It works by slightly liquidising the surfaces. You bring them together and the solvent evaporates the plastic solidifies and you are good to go.

So unlike other glues that bond by being a medium between the two parts its more likely to stay put on a toy.

 

Devcon is also a winner. That stuff glues most everything to most everything else. Used to use it where I worked. To bond metal to plastic. Once dried you needed to grind it off to get rid of it.

Is ABS very similar to PVC then? Or am I thinking about two different kinds of plumber plastic pipe weld then> I have some of the stuff for white PVC plumbing. You hit it with the purple I'm assuming to clean/etc it then you hit it with the cement. Is this what you're referring too?

 

Thanks or all the input guys!!!:hail:

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5 hours ago, slide said:

 

 

 

Out of curiosity @sqidd, what's the nature of the breakage? is it the muzzle-section of the barrels? I can see any repair to that point being (relatively) weak considering the tiny surface area(s) involved... especially if you attempted a CA repair. Or is it someplace else on the cannon?

In general the more surface area the better for any repair job with solvents/glues.

It's the "tabs" where they pop into the booster. They're side loaded. So pretty much worse case scenario.

I actually have two that are broken. This morning after they had both be re crazy glued 24hrs I took another shot at it. I measured the booster (female) and the Strike cannon clips ("male") and there was only 5 thou of flex needed in the cannon. I split the booster, put the cannon in, and then cinched the booster halves together......and it broke. I got frustrated, grabbed a file, and filed the booster out for a slightly sloppy fit and put the other cannon in there. It didn't break. I'm guessing it's really fragile though. It will work until I get a more permanent solution.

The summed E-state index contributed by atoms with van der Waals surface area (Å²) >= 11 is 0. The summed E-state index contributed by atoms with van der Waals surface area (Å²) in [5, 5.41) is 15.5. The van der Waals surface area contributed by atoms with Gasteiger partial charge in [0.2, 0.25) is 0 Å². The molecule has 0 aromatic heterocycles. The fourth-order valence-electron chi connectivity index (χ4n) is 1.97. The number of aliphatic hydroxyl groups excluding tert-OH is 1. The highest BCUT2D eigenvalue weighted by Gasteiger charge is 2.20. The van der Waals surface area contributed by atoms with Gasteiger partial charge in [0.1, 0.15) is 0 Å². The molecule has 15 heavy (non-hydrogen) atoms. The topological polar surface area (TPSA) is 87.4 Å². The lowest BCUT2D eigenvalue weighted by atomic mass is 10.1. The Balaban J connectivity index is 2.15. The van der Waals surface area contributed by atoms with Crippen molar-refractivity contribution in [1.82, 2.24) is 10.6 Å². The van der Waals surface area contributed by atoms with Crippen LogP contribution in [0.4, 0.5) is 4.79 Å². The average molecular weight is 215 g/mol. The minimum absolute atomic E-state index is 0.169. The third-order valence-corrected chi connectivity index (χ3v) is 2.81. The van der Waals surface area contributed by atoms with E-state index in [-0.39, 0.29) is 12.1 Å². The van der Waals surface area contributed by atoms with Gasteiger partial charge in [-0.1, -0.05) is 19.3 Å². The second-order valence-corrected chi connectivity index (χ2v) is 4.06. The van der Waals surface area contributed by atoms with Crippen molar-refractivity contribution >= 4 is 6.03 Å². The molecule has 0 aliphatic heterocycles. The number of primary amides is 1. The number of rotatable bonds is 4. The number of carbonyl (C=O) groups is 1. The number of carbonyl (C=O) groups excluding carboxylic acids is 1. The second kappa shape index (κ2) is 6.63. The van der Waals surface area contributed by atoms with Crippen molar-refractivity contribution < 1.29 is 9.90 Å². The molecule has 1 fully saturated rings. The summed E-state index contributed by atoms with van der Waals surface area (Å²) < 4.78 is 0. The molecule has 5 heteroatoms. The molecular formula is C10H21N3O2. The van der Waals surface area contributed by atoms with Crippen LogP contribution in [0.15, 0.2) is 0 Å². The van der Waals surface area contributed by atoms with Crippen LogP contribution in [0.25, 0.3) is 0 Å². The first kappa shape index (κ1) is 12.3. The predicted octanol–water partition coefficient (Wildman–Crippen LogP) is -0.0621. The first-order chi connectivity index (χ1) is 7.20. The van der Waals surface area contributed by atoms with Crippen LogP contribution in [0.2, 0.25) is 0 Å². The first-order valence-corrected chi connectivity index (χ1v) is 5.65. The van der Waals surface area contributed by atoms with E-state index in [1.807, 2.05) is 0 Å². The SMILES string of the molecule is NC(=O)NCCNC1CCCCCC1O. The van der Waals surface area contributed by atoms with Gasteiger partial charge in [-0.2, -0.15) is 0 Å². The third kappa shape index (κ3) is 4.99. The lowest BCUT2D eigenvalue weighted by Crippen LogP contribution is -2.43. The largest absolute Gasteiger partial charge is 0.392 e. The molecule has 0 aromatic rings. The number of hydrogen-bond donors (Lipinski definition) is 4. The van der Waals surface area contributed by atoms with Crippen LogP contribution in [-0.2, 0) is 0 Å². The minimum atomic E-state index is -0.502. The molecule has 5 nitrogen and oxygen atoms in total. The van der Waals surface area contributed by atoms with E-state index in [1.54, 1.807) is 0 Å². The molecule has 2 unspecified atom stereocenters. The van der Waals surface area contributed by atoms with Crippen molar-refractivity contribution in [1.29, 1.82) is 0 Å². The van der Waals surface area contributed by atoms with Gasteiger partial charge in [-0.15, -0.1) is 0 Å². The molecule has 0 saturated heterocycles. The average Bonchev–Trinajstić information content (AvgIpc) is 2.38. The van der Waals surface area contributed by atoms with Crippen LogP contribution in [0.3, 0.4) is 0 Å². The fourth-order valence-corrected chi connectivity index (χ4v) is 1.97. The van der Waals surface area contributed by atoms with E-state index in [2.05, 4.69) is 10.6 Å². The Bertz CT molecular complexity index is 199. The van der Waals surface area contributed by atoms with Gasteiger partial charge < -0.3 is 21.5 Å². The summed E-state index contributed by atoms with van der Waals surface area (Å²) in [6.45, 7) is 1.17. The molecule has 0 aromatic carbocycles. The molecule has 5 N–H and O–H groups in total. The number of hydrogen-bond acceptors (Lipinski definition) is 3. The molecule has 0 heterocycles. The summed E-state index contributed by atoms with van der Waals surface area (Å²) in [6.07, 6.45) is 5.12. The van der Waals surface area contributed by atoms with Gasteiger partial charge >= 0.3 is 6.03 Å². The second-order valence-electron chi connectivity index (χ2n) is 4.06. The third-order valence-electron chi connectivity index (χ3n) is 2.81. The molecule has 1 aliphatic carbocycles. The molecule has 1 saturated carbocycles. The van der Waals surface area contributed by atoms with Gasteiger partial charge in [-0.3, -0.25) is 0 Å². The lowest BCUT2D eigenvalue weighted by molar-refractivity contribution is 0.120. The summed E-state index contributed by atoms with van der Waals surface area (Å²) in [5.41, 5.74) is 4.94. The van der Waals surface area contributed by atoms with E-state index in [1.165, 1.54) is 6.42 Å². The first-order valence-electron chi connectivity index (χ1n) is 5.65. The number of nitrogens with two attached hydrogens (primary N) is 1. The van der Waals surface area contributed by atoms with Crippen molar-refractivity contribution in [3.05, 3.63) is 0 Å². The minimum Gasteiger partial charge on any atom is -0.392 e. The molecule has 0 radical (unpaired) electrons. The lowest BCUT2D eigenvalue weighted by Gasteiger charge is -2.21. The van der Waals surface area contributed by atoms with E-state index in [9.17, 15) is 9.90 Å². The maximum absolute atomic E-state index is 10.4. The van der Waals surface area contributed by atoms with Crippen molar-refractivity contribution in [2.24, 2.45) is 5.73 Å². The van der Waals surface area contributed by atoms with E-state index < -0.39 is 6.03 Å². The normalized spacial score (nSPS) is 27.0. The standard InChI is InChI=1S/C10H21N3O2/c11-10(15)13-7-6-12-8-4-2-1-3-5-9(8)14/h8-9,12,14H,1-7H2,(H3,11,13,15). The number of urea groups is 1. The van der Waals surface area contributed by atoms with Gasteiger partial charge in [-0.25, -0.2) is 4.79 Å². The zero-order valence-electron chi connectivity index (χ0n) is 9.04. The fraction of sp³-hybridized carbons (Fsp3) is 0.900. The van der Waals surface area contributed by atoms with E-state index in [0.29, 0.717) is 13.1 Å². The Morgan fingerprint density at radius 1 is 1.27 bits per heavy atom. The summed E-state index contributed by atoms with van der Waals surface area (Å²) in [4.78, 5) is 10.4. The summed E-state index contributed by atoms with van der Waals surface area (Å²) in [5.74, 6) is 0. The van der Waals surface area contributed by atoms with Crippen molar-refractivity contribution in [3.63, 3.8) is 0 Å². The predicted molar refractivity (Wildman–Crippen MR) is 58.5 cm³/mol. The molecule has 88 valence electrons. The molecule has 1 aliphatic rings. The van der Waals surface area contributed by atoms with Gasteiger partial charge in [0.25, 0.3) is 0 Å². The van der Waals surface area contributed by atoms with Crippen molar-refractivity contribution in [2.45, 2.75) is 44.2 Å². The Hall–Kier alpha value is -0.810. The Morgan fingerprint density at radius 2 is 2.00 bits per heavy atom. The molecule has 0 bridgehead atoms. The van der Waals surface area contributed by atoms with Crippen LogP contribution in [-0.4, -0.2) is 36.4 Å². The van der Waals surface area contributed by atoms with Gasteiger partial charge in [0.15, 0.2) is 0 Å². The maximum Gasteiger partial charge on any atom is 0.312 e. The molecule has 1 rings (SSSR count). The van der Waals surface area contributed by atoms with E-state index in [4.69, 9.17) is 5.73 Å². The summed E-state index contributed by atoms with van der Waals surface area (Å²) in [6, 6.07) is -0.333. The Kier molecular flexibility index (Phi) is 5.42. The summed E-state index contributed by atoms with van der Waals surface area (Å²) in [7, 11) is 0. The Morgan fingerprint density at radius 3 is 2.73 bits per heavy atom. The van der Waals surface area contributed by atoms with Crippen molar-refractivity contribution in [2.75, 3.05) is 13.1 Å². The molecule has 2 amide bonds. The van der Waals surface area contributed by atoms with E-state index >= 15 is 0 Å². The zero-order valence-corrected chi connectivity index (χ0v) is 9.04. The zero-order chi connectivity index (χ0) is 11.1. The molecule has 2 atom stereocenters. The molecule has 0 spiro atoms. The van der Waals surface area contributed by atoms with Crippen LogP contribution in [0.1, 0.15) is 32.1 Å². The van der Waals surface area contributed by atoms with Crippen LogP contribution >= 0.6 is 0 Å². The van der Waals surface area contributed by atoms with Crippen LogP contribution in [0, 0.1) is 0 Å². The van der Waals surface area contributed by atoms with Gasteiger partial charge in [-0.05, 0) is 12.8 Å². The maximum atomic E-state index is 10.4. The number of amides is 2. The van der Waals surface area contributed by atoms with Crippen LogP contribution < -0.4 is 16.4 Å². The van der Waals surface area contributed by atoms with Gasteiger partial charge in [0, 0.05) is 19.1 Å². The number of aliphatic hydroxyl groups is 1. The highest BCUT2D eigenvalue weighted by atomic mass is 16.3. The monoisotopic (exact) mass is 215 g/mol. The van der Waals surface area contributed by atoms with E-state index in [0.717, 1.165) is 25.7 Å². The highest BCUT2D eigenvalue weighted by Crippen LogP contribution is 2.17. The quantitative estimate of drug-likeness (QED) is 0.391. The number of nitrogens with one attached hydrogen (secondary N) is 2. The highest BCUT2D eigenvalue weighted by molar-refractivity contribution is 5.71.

I'm actually working with someone else on the board right now on scanning the Strike Parts in, manipulating/updating them a little in CAD and then we're going to print them. If this all works out I will be replacing all of my Chunky SSP's (14 sets total Supers and Strikes) with the updated ones. It's going to be a while though I imagine.

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@sqidd There are actually ABS pipe fittings and then the standard PVC. Both cement types can be thick and gloppy so be careful.

Macrossjunkie had a good point with the plastic weld. If it's what I remember it is, use it outdoors with a breeze! It does weld ABS great though. Everyone is right, the CA will prevent the solvent from hitting the ABS. Acetone is also a great solvent for ABS. Too bad you don't have sprue, you can melt a little (sprue goo) to build it up, let it sit for a week or two, and then reshape the area. - MT